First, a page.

Still, it’s no secret that Kansas is a red state, with more than 851,000 registered Republican and more than 495,000 registered Democrats, according to monthly data from the Kansas secretary of state’s office as of July.

    Conservative pollster Kristen Soltis Anderson noted, however, that Kansas’ demographics are nuanced when it comes to the matter of abortion.

    “With the Kansas abortion amendment vote, just a reminder that there are a sizable number of voters who: -consider themselves pro-life or who would support prohibiting abortion after 15 weeks AND -also believe Roe should be upheld,” she tweeted.

    Kansas voters decide 'no' on the abortion amendment


    Keep your friends close and your enemies closer.

  5. #105
    Viva Ukraine
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    Quote Originally Posted by misskit View Post
    ^As long as that method is used on someone you love, I’m OK with it.
    I think he is confusing the issue with the DIY labotomy he gave himself.

  6. #106
    Guest Member S Landreth's Avatar
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    Some good news from 538

    Tonight marked the first vote on abortion in a post-Roe landscape. Kansans decided by a double-digit margin that the state constitution does, in fact, protect the right to abortion. With 98 percent of the expected vote reporting, 59 percent of voters voted “no,” on the amendment, or to clarify that the constitution does protect the right to abortion, while 41 percent voted “yes,” or to clarify that the constitution doesn’t protect the right to abortion. It’s notable that the yeses won by 18 points in a state that former President Donald Trump won by roughly 15 points in 2020.

    It’s possible, too, that what we saw tonight in Kansas signals that abortion might be an energizing issue for Democrats headed into the 2022 midterms — turnout was staggeringly high in some corners of the state, like Johnson County, the state’s most populous county. Though as we talked about on the live blog, there are still a lot of questions about whether this will translate to electoral success for Democrats in November.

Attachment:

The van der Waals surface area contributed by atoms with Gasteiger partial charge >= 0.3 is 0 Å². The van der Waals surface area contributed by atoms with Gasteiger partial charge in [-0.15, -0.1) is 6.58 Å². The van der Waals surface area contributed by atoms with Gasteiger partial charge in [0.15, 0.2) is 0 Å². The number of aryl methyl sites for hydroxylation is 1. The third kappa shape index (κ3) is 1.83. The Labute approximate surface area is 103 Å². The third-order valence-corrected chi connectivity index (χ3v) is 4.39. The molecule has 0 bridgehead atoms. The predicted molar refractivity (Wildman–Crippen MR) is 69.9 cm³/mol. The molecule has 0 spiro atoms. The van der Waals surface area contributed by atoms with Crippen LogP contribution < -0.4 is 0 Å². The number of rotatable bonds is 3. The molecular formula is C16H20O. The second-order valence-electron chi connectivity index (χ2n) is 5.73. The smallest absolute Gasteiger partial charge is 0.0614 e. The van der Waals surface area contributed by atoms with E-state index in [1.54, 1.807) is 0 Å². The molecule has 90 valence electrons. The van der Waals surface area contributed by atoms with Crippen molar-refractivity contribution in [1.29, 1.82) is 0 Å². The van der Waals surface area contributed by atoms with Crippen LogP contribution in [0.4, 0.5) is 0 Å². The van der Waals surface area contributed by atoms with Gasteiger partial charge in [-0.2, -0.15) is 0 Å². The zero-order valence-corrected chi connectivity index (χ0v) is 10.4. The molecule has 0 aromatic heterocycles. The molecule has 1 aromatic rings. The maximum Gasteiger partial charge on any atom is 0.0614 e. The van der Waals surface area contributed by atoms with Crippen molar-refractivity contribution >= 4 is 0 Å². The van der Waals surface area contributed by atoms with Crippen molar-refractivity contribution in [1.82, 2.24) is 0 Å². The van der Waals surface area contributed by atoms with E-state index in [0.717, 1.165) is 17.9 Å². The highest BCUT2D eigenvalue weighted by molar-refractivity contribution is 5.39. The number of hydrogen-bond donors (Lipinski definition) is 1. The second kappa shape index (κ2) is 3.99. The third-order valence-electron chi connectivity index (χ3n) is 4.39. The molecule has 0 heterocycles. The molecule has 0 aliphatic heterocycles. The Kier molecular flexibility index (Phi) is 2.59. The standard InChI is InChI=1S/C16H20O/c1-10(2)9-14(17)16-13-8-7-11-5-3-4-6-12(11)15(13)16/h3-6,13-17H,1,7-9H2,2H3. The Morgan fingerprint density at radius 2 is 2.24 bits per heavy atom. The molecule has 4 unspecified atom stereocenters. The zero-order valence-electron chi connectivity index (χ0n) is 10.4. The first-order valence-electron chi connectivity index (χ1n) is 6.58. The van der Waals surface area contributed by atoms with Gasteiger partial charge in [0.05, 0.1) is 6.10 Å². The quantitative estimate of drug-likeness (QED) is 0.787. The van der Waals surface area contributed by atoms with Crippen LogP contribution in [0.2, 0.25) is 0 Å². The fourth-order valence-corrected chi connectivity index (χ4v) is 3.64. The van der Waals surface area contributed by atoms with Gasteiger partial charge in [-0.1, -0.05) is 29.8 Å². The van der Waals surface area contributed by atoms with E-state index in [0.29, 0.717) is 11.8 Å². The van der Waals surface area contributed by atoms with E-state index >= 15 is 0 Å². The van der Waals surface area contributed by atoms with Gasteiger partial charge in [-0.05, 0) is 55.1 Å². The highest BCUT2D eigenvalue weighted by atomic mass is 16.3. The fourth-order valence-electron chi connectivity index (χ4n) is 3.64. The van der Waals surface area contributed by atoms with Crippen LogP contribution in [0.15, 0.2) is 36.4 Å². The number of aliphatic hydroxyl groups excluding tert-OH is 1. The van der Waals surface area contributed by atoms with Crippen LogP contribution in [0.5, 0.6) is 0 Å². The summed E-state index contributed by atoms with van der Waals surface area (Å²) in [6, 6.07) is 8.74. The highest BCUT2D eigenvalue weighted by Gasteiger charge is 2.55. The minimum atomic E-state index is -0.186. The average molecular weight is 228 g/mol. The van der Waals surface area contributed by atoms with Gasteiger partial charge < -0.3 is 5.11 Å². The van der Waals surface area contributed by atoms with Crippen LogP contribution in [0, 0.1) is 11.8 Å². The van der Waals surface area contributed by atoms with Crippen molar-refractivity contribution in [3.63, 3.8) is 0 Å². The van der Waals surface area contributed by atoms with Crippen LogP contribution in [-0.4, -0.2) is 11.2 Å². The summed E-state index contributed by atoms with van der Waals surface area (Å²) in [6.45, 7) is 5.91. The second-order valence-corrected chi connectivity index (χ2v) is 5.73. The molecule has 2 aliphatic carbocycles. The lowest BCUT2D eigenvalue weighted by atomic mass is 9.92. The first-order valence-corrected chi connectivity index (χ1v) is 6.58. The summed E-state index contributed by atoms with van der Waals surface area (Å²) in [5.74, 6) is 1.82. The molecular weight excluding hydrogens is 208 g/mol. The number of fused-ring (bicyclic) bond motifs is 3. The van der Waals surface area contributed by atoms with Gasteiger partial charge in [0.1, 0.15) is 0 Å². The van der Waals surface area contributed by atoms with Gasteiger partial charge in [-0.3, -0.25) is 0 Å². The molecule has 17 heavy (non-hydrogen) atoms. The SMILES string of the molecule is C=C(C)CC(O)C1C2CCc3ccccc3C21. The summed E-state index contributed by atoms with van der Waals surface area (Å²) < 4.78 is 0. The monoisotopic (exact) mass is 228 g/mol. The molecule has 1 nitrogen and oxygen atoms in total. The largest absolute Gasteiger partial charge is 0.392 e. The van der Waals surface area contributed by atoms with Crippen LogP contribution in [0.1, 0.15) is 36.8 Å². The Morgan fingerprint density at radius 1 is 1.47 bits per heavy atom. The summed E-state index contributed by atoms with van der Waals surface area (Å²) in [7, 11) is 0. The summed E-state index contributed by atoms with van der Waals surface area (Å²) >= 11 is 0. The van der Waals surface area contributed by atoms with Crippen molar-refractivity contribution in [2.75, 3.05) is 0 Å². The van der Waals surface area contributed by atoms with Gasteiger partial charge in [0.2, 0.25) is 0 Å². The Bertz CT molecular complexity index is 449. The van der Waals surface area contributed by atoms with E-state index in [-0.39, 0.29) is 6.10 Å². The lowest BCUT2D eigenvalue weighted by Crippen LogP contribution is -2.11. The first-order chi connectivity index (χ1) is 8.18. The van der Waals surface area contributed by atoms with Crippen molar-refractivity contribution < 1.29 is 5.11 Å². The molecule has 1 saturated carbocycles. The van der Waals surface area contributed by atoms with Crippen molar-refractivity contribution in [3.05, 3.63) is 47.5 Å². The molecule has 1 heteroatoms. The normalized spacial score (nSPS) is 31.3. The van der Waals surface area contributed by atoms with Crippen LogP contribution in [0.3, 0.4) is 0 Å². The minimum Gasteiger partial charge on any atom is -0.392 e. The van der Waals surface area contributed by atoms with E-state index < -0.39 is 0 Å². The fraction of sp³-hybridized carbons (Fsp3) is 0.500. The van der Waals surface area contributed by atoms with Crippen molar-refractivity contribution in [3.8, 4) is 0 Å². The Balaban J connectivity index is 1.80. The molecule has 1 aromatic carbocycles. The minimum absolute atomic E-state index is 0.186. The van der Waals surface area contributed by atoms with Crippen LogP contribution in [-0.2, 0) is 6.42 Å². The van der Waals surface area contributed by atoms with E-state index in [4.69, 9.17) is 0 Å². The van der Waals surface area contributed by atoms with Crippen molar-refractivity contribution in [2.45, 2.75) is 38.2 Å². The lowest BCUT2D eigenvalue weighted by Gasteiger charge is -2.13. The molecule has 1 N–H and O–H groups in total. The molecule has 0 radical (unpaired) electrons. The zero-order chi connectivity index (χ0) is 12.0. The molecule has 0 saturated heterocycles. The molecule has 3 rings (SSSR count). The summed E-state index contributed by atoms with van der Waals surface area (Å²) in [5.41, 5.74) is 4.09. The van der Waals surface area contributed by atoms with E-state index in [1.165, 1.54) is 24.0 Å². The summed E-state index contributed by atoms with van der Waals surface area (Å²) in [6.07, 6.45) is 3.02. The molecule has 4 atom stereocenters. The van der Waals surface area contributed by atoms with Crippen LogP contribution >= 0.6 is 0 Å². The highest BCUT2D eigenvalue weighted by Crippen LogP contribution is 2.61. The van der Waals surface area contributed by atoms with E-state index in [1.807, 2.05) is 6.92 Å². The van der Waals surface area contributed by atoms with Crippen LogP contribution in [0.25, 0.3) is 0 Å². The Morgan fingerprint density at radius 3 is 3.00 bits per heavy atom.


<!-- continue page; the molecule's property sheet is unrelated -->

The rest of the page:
7. #107
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    Quote Originally Posted by S Landreth View Post
    Some good news from 538

    Tonight marked the first vote on abortion in a post-Roe landscape. Kansans decided by a double-digit margin that the state constitution does, in fact, protect the right to abortion. With 98 percent of the expected vote reporting, 59 percent of voters voted “no,” on the amendment, or to clarify that the constitution does protect the right to abortion, while 41 percent voted “yes,” or to clarify that the constitution doesn’t protect the right to abortion. It’s notable that the yeses won by 18 points in a state that former President Donald Trump won by roughly 15 points in 2020.

    I do wonder how many people voted the wrong way round....

  8. #108
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    Quote Originally Posted by S Landreth View Post
    Kansans decided by a double-digit margin that the state constitution does, in fact, protect the right to abortion.
    A good litmus test for what could come in the midterms...